Guilty and Free

How does that happen?

Cameron L. Johnston

Life has its unexpected and surprising moments. I had been pulled over by police before, but this  was the most memorable. The police officer pushed his head through the open window of my car and, in my face—eyeball to eyeball—repeated in a loud, exasperated voice, “Do you have any idea how fast you were going? The minimum fine is one thousand dollars and nine of your 10 driving points.”

I was guilty. Caught red-handed. There was no escape. This is my story of redemption from an enormous traffic violation by grace alone, a gift from an infuriated Royal Canadian Mounted Police (RCMP) officer in 100 Mile House, British Columbia. I had recently accepted an assignment to pastor two churches in central British Columbia. It would be three months before we could actually move. Therefore, twice a month I drove the six hours and spent several days ministering in these communities.

It was rugged and unusual terrain. Driving through scenic, mostly rural countryside, from southern to northern British Columbia, you must pass through the small town of 100 Mile House. The unique name comes from the Cariboo Gold Rush days when a boardinghouse serving miners was there 160 kilometers (100 miles) north of where the miners left water and walked or rode horseback to the mine fields another 320 kilometers (200 miles) beyond.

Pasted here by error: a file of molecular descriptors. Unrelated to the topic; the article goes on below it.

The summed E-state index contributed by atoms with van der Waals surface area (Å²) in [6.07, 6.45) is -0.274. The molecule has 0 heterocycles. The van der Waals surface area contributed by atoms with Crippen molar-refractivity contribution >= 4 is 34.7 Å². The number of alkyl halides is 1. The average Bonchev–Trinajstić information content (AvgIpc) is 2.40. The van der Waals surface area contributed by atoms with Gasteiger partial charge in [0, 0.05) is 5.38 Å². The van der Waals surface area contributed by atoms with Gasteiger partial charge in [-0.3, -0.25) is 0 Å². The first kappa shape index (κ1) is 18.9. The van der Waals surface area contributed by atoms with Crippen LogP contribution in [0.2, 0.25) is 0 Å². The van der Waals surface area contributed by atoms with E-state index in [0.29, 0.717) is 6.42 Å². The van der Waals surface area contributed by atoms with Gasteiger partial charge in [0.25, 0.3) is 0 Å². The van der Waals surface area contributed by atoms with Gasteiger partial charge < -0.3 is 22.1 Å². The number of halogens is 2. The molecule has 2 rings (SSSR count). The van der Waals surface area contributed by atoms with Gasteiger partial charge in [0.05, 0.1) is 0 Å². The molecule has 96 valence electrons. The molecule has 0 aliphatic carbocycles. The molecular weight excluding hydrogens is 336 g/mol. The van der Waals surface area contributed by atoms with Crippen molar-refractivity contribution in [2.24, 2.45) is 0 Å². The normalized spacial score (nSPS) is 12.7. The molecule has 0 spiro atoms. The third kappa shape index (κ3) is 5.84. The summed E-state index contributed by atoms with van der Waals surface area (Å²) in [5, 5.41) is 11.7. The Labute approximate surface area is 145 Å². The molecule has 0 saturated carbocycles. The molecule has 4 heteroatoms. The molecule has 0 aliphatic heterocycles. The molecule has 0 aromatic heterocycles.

Today, as you drive into 100 Mile House you come down a long steep hill where the speed limit is 100 kilometers (60 miles) per hour until you get to the edge of town. There is an extremely short space to heed the warning and slow down to 50 kilometers (30 miles) per hour through town. If you are not alert, you will not slow down. Thus, the police are extremely vigilant.

“Do you have any idea how fast you were going? The fine at minimum is one thousand dollars and nine points.”

It was early evening on a Friday in late November; it was dark; and I was running late. With many things on my mind, we came down that hill and into town. I was new to the area, and my brain had not yet received the memo to slow down well in advance of town. I came into town at full speed, maybe faster. Immediately I saw in my mirror the dreaded police lights flashing and pulled over.

The police officer slowly and carefully approached my car, and when he got to my window, he asked, “Do you have any idea how fast you were going? The minimum fine is one thousand dollars and nine points.”